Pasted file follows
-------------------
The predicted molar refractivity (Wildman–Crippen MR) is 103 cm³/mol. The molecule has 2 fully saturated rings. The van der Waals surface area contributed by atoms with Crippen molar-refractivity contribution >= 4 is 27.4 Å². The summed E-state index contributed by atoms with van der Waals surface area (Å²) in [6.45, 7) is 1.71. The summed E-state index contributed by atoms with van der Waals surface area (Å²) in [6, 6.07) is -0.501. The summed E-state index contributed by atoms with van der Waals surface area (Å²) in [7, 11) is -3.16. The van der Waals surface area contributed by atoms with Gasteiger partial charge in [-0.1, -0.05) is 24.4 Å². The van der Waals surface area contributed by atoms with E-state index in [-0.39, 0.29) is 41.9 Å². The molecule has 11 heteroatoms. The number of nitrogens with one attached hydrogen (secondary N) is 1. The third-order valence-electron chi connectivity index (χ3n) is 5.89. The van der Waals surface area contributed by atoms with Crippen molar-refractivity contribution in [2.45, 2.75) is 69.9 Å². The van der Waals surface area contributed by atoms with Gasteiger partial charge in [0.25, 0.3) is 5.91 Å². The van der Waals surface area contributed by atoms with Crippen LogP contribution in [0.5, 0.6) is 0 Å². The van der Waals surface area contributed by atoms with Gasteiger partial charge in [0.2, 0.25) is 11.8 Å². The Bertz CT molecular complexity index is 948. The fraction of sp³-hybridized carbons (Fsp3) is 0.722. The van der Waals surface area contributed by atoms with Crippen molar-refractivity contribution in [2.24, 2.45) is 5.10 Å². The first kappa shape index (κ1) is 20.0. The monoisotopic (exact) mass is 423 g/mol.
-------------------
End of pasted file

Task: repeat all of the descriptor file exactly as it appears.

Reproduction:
The predicted molar refractivity (Wildman–Crippen MR) is 103 cm³/mol. The molecule has 2 fully saturated rings. The van der Waals surface area contributed by atoms with Crippen molar-refractivity contribution >= 4 is 27.4 Å². The summed E-state index contributed by atoms with van der Waals surface area (Å²) in [6.45, 7) is 1.71. The summed E-state index contributed by atoms with van der Waals surface area (Å²) in [6, 6.07) is -0.501. The summed E-state index contributed by atoms with van der Waals surface area (Å²) in [7, 11) is -3.16. The van der Waals surface area contributed by atoms with Gasteiger partial charge in [-0.1, -0.05) is 24.4 Å². The van der Waals surface area contributed by atoms with E-state index in [-0.39, 0.29) is 41.9 Å². The molecule has 11 heteroatoms. The number of nitrogens with one attached hydrogen (secondary N) is 1. The third-order valence-electron chi connectivity index (χ3n) is 5.89. The van der Waals surface area contributed by atoms with Crippen molar-refractivity contribution in [2.45, 2.75) is 69.9 Å². The van der Waals surface area contributed by atoms with Gasteiger partial charge in [0.25, 0.3) is 5.91 Å². The van der Waals surface area contributed by atoms with Crippen LogP contribution in [0.5, 0.6) is 0 Å². The van der Waals surface area contributed by atoms with Gasteiger partial charge in [0.2, 0.25) is 11.8 Å². The Bertz CT molecular complexity index is 948. The fraction of sp³-hybridized carbons (Fsp3) is 0.722. The van der Waals surface area contributed by atoms with Crippen molar-refractivity contribution in [2.24, 2.45) is 5.10 Å². The first kappa shape index (κ1) is 20.0. The monoisotopic (exact) mass is 423 g/mol.